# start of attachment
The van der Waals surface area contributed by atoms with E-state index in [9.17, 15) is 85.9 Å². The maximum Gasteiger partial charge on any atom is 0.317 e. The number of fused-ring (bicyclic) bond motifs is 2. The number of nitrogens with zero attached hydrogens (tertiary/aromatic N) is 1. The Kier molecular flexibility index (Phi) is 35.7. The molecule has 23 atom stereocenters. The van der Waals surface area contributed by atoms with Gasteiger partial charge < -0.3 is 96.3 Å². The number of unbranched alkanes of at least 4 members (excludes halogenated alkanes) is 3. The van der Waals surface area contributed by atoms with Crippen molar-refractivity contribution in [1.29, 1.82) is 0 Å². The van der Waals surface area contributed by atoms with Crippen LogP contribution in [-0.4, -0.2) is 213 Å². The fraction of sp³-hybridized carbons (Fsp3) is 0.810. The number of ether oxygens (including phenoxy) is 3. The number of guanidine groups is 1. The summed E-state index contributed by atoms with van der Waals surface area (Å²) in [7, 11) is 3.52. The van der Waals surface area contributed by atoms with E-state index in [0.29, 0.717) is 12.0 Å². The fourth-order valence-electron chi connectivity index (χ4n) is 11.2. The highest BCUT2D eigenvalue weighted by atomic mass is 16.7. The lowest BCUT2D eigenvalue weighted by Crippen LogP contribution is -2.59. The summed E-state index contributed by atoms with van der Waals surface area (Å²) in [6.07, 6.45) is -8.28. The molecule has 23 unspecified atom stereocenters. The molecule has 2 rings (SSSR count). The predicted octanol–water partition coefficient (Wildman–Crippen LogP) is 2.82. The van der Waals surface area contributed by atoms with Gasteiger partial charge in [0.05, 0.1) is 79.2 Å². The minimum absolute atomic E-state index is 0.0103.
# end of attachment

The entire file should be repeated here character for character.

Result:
The van der Waals surface area contributed by atoms with E-state index in [9.17, 15) is 85.9 Å². The maximum Gasteiger partial charge on any atom is 0.317 e. The number of fused-ring (bicyclic) bond motifs is 2. The number of nitrogens with zero attached hydrogens (tertiary/aromatic N) is 1. The Kier molecular flexibility index (Phi) is 35.7. The molecule has 23 atom stereocenters. The van der Waals surface area contributed by atoms with Gasteiger partial charge < -0.3 is 96.3 Å². The number of unbranched alkanes of at least 4 members (excludes halogenated alkanes) is 3. The van der Waals surface area contributed by atoms with Crippen molar-refractivity contribution in [1.29, 1.82) is 0 Å². The van der Waals surface area contributed by atoms with Crippen LogP contribution in [-0.4, -0.2) is 213 Å². The fraction of sp³-hybridized carbons (Fsp3) is 0.810. The number of ether oxygens (including phenoxy) is 3. The number of guanidine groups is 1. The summed E-state index contributed by atoms with van der Waals surface area (Å²) in [7, 11) is 3.52. The van der Waals surface area contributed by atoms with E-state index in [0.29, 0.717) is 12.0 Å². The fourth-order valence-electron chi connectivity index (χ4n) is 11.2. The highest BCUT2D eigenvalue weighted by atomic mass is 16.7. The lowest BCUT2D eigenvalue weighted by Crippen LogP contribution is -2.59. The summed E-state index contributed by atoms with van der Waals surface area (Å²) in [6.07, 6.45) is -8.28. The molecule has 23 unspecified atom stereocenters. The molecule has 2 rings (SSSR count). The predicted octanol–water partition coefficient (Wildman–Crippen LogP) is 2.82. The van der Waals surface area contributed by atoms with Gasteiger partial charge in [0.05, 0.1) is 79.2 Å². The minimum absolute atomic E-state index is 0.0103.